Farmers go virtual

North East beef farmers are going virtual to prepare themselves for any challenges posed by the market in coming years.

With funding from red-meat development body Quality Meat Scotland, specialist beef cattle farmers from across the region have launched the North East Beef Finishing Focus Group to investigate ways of ensuring a sustainable and profitable future for beef cattle finishers.

One of the main aims of the group is to set up a virtual farm model to examine costs, and members have already submitted their own figures confidentially so that average cost figures can be agreed and entered into the model.

The virtual farm costs will then enable members to look at new ways of improving profitability, primarily in finishing but also throughout the whole production chain.

The model will also allow the group to look at forward projections of profitability taking into account changes in feed and fuel prices, as well as providing a platform for discussions.

The North East Beef Finishing Focus Group is chaired by Bruce Walker, a beef finisher from near Inverurie.

He said: "Before we can look at ways of improving profitability it's vital to be working with accurate production costs. This virtual farm model offers the potential for us to pinpoint current costs within the group and crucially to let us look at how these costs may change in the months to come.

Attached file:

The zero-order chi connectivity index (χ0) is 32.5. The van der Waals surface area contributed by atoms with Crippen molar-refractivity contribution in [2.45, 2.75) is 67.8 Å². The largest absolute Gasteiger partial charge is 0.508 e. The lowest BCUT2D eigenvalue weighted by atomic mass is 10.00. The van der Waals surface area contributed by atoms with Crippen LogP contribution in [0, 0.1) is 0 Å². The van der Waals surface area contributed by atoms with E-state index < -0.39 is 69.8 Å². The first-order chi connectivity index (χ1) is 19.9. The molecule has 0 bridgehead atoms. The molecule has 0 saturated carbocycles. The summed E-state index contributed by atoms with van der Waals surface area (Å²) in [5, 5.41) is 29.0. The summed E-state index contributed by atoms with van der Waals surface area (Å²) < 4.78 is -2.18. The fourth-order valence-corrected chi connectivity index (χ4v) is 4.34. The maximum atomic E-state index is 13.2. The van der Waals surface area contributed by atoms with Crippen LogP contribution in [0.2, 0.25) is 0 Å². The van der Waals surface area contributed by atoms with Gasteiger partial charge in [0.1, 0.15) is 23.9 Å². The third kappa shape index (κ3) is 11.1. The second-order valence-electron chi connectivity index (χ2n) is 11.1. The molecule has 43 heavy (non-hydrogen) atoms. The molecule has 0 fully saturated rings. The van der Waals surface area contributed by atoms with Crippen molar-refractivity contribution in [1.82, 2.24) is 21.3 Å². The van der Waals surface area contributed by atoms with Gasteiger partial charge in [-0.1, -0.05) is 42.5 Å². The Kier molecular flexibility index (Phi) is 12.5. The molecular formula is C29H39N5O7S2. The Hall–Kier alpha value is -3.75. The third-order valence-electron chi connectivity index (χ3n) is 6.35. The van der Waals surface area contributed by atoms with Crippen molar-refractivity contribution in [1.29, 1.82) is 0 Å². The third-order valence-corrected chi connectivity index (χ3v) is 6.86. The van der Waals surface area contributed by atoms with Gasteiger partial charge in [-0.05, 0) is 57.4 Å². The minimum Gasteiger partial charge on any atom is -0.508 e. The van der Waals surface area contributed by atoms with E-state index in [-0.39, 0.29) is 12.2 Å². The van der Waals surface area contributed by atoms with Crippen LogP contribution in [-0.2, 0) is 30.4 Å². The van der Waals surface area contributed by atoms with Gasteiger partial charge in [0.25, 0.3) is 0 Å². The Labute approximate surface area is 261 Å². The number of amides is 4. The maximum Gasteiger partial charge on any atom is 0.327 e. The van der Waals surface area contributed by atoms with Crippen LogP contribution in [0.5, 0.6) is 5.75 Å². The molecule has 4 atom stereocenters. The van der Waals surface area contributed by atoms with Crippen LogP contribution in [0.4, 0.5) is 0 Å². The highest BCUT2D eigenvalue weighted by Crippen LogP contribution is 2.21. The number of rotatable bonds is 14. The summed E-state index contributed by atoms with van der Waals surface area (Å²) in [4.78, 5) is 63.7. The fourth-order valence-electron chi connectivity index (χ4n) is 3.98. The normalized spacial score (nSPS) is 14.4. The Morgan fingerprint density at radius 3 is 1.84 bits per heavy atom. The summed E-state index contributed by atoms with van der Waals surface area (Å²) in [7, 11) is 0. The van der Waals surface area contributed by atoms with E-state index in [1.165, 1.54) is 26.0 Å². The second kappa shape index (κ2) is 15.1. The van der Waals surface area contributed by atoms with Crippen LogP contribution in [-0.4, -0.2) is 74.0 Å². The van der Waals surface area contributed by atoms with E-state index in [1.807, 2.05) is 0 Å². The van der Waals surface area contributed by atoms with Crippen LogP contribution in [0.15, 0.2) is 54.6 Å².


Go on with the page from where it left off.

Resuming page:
"It is a fact of life that if these costs are not met by the market-place then production will fall. Both the suckled calf producer and the finisher need to make a margin to sustain quality beef production for which Scotland is renowned. An efficient industry will certainly need higher prices to survive."

Ian Pritchard of the Scottish Agricultural College and the beef specialist in the North is facilitating the group's meetings, which are funded by Quality Meat Scotland. Between them, group members finish around 15,000 cattle a year and supply all the major processors in the North East.

The group will be holding a series of meetings on farms where practical aspects of production will be discussed and where the ideas of the group can be shared with other farmers.

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